The Legal Update

Guest blogger Louisa van Eeden-Smit of LexisNexis UK follows her recent article on smart contracts with another future-gazing blog, this time looking at what you need to future proof your career for the law firm of the future.

What will the law firm of the future look like? It’s a reasonable question to ask considering how much the legal market has changed already, and the ever-increasing pace of change moving forwards.

PwC’s 2018 Law Firm Survey found that 100% of the top 10 firms cited technology as the key challenge to growth over the next two years, but there is an overall optimism about the direction the industry is heading and the ability to stay competitive. The key questions that seem to come up in our experience are: How much will technology change the face of legal service? Will the generalist die out? Will more firms merge, or will the niche outfit emerge triumphant? Will more lawyers become self-employed, providing virtual services to organisations?

Regardless of the outcomes, there are ways that legal professionals – be they part-time, returners, flexi-workers, or full-time in-house – can future-proof their careers.

Here are 5 key ways that legal professionals can move forwards in this changing world:

#1 Be flexible

A degree of agility and flexibility will be necessary regarding how lawyers deliver legal services. This is as true now, with the advent of new regulations and an increasingly tech-savvy and informed client base, as it will be in the future. A willingness to adapt will serve you well, as well as open-mindedness regarding alternatives to the traditional model of working that is fast becoming a relic. From portfolio careers to flexible working, there are more models than ever to suit professionals – and benefit both employer and employee.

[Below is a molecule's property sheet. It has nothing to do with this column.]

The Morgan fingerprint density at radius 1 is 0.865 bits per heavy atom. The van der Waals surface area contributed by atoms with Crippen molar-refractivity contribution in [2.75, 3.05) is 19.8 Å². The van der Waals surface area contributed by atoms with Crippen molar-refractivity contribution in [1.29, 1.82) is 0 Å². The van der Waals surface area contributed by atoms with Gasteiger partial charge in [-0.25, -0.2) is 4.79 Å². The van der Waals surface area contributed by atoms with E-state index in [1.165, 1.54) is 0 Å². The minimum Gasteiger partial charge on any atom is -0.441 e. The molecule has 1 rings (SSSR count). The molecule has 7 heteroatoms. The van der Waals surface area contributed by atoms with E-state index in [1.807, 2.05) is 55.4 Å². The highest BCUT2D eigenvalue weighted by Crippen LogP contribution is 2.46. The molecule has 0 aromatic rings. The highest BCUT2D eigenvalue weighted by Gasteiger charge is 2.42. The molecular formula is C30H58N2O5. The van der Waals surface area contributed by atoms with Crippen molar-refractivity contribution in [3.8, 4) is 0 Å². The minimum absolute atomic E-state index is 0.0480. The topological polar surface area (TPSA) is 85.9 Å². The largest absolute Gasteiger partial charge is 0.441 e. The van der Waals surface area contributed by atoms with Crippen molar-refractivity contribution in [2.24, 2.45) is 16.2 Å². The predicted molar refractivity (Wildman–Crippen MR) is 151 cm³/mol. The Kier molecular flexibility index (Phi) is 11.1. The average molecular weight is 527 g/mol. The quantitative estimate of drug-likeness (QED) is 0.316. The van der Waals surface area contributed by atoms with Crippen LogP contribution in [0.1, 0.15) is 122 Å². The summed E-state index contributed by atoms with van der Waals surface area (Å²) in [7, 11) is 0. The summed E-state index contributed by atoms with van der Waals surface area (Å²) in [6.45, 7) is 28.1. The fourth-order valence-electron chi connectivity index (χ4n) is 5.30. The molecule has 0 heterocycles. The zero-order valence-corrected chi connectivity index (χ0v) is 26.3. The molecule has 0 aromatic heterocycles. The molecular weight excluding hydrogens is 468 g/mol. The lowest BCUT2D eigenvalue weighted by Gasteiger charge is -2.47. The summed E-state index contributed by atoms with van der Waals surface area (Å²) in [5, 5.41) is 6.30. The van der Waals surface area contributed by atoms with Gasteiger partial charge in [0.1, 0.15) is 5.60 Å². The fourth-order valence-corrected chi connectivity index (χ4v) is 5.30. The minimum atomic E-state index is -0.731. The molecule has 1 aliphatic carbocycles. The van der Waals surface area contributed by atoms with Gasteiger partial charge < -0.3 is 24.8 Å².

#2 Listen to the client

Client loyalty isn’t a given in a market replete with so many options – it’s earned. Today’s client is more informed and tech-savvy than ever. They are willing to shop around and they are empowered. When clients demand efficient, tech-led services, for example, legal services providers should listen and adapt.  It’s also important to be proactive and show how the firm is anticipating future change and preparing to evolve services.

#3 Develop relationships